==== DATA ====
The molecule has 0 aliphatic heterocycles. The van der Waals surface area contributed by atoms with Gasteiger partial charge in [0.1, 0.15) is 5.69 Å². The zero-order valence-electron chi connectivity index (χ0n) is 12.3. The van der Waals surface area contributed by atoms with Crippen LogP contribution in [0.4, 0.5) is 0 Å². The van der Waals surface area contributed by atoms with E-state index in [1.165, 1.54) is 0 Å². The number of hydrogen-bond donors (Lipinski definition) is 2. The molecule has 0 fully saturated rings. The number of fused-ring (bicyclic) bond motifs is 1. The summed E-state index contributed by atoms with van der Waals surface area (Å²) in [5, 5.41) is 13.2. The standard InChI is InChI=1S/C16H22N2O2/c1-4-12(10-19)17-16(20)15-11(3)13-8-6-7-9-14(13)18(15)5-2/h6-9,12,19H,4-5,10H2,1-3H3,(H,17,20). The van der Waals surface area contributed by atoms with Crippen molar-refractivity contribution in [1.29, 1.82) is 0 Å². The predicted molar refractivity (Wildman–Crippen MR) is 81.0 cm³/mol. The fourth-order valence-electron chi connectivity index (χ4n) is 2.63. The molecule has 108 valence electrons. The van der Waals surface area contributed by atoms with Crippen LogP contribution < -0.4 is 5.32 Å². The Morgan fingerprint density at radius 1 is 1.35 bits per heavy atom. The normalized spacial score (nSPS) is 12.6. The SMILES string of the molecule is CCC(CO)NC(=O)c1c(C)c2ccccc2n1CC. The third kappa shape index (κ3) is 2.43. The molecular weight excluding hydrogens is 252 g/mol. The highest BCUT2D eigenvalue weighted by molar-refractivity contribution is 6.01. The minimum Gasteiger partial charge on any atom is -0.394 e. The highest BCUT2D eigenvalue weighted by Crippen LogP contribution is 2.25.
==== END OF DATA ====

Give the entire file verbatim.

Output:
The molecule has 0 aliphatic heterocycles. The van der Waals surface area contributed by atoms with Gasteiger partial charge in [0.1, 0.15) is 5.69 Å². The zero-order valence-electron chi connectivity index (χ0n) is 12.3. The van der Waals surface area contributed by atoms with Crippen LogP contribution in [0.4, 0.5) is 0 Å². The van der Waals surface area contributed by atoms with E-state index in [1.165, 1.54) is 0 Å². The number of hydrogen-bond donors (Lipinski definition) is 2. The molecule has 0 fully saturated rings. The number of fused-ring (bicyclic) bond motifs is 1. The summed E-state index contributed by atoms with van der Waals surface area (Å²) in [5, 5.41) is 13.2. The standard InChI is InChI=1S/C16H22N2O2/c1-4-12(10-19)17-16(20)15-11(3)13-8-6-7-9-14(13)18(15)5-2/h6-9,12,19H,4-5,10H2,1-3H3,(H,17,20). The van der Waals surface area contributed by atoms with Crippen molar-refractivity contribution in [1.29, 1.82) is 0 Å². The predicted molar refractivity (Wildman–Crippen MR) is 81.0 cm³/mol. The fourth-order valence-electron chi connectivity index (χ4n) is 2.63. The molecule has 108 valence electrons. The van der Waals surface area contributed by atoms with Crippen LogP contribution < -0.4 is 5.32 Å². The Morgan fingerprint density at radius 1 is 1.35 bits per heavy atom. The normalized spacial score (nSPS) is 12.6. The SMILES string of the molecule is CCC(CO)NC(=O)c1c(C)c2ccccc2n1CC. The third kappa shape index (κ3) is 2.43. The molecular weight excluding hydrogens is 252 g/mol. The highest BCUT2D eigenvalue weighted by molar-refractivity contribution is 6.01. The minimum Gasteiger partial charge on any atom is -0.394 e. The highest BCUT2D eigenvalue weighted by Crippen LogP contribution is 2.25.